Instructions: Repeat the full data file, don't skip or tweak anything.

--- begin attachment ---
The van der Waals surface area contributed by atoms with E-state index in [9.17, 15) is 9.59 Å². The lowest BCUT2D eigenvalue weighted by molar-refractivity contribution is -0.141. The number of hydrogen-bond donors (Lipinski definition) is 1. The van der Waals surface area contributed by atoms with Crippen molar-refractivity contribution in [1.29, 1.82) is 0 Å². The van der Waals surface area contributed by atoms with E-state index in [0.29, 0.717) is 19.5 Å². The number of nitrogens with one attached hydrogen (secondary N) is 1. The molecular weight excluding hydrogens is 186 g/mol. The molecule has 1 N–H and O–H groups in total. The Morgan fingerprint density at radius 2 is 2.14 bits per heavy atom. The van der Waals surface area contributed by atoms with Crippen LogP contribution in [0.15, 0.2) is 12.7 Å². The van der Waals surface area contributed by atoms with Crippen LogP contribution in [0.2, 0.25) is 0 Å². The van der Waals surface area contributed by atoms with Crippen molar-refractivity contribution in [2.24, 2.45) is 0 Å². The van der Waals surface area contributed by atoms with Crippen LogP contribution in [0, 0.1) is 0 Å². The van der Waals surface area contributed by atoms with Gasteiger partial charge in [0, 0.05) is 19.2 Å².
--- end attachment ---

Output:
The van der Waals surface area contributed by atoms with E-state index in [9.17, 15) is 9.59 Å². The lowest BCUT2D eigenvalue weighted by molar-refractivity contribution is -0.141. The number of hydrogen-bond donors (Lipinski definition) is 1. The van der Waals surface area contributed by atoms with Crippen molar-refractivity contribution in [1.29, 1.82) is 0 Å². The van der Waals surface area contributed by atoms with E-state index in [0.29, 0.717) is 19.5 Å². The number of nitrogens with one attached hydrogen (secondary N) is 1. The molecular weight excluding hydrogens is 186 g/mol. The molecule has 1 N–H and O–H groups in total. The Morgan fingerprint density at radius 2 is 2.14 bits per heavy atom. The van der Waals surface area contributed by atoms with Crippen LogP contribution in [0.15, 0.2) is 12.7 Å². The van der Waals surface area contributed by atoms with Crippen LogP contribution in [0.2, 0.25) is 0 Å². The van der Waals surface area contributed by atoms with Crippen molar-refractivity contribution in [2.24, 2.45) is 0 Å². The van der Waals surface area contributed by atoms with Crippen LogP contribution in [0, 0.1) is 0 Å². The van der Waals surface area contributed by atoms with Gasteiger partial charge in [0, 0.05) is 19.2 Å².